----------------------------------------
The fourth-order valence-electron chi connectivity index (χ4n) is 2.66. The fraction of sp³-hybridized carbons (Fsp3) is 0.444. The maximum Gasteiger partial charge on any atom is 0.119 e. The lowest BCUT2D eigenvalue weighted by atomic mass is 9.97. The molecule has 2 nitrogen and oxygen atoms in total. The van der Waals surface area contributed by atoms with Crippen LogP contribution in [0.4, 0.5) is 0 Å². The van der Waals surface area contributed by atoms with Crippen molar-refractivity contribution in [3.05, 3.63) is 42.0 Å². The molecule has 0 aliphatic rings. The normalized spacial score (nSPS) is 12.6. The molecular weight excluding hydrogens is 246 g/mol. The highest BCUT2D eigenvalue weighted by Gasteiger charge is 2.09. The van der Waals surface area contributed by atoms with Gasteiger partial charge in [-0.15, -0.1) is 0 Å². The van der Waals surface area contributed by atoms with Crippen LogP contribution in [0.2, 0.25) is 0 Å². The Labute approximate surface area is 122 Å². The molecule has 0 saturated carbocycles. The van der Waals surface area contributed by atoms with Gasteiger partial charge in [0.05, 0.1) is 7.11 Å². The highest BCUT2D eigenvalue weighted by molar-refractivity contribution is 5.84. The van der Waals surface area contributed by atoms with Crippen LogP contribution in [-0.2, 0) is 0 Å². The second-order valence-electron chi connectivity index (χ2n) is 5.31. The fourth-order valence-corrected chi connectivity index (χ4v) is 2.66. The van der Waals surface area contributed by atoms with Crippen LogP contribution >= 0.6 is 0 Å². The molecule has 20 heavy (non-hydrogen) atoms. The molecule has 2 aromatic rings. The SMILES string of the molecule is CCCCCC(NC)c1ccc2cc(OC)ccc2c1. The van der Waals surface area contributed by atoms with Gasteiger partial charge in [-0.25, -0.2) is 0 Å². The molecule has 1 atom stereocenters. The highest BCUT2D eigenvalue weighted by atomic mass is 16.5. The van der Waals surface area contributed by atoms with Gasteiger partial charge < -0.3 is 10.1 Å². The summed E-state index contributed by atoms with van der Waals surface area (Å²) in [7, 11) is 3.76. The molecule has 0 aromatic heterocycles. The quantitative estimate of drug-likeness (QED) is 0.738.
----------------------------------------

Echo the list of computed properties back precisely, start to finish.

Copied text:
The fourth-order valence-electron chi connectivity index (χ4n) is 2.66. The fraction of sp³-hybridized carbons (Fsp3) is 0.444. The maximum Gasteiger partial charge on any atom is 0.119 e. The lowest BCUT2D eigenvalue weighted by atomic mass is 9.97. The molecule has 2 nitrogen and oxygen atoms in total. The van der Waals surface area contributed by atoms with Crippen LogP contribution in [0.4, 0.5) is 0 Å². The van der Waals surface area contributed by atoms with Crippen molar-refractivity contribution in [3.05, 3.63) is 42.0 Å². The molecule has 0 aliphatic rings. The normalized spacial score (nSPS) is 12.6. The molecular weight excluding hydrogens is 246 g/mol. The highest BCUT2D eigenvalue weighted by Gasteiger charge is 2.09. The van der Waals surface area contributed by atoms with Gasteiger partial charge in [-0.15, -0.1) is 0 Å². The van der Waals surface area contributed by atoms with Crippen LogP contribution in [0.2, 0.25) is 0 Å². The Labute approximate surface area is 122 Å². The molecule has 0 saturated carbocycles. The van der Waals surface area contributed by atoms with Gasteiger partial charge in [0.05, 0.1) is 7.11 Å². The highest BCUT2D eigenvalue weighted by molar-refractivity contribution is 5.84. The van der Waals surface area contributed by atoms with Crippen LogP contribution in [-0.2, 0) is 0 Å². The second-order valence-electron chi connectivity index (χ2n) is 5.31. The fourth-order valence-corrected chi connectivity index (χ4v) is 2.66. The van der Waals surface area contributed by atoms with Crippen LogP contribution >= 0.6 is 0 Å². The molecule has 20 heavy (non-hydrogen) atoms. The molecule has 2 aromatic rings. The SMILES string of the molecule is CCCCCC(NC)c1ccc2cc(OC)ccc2c1. The van der Waals surface area contributed by atoms with Gasteiger partial charge in [-0.25, -0.2) is 0 Å². The molecule has 1 atom stereocenters. The highest BCUT2D eigenvalue weighted by atomic mass is 16.5. The van der Waals surface area contributed by atoms with Gasteiger partial charge < -0.3 is 10.1 Å². The summed E-state index contributed by atoms with van der Waals surface area (Å²) in [7, 11) is 3.76. The molecule has 0 aromatic heterocycles. The quantitative estimate of drug-likeness (QED) is 0.738.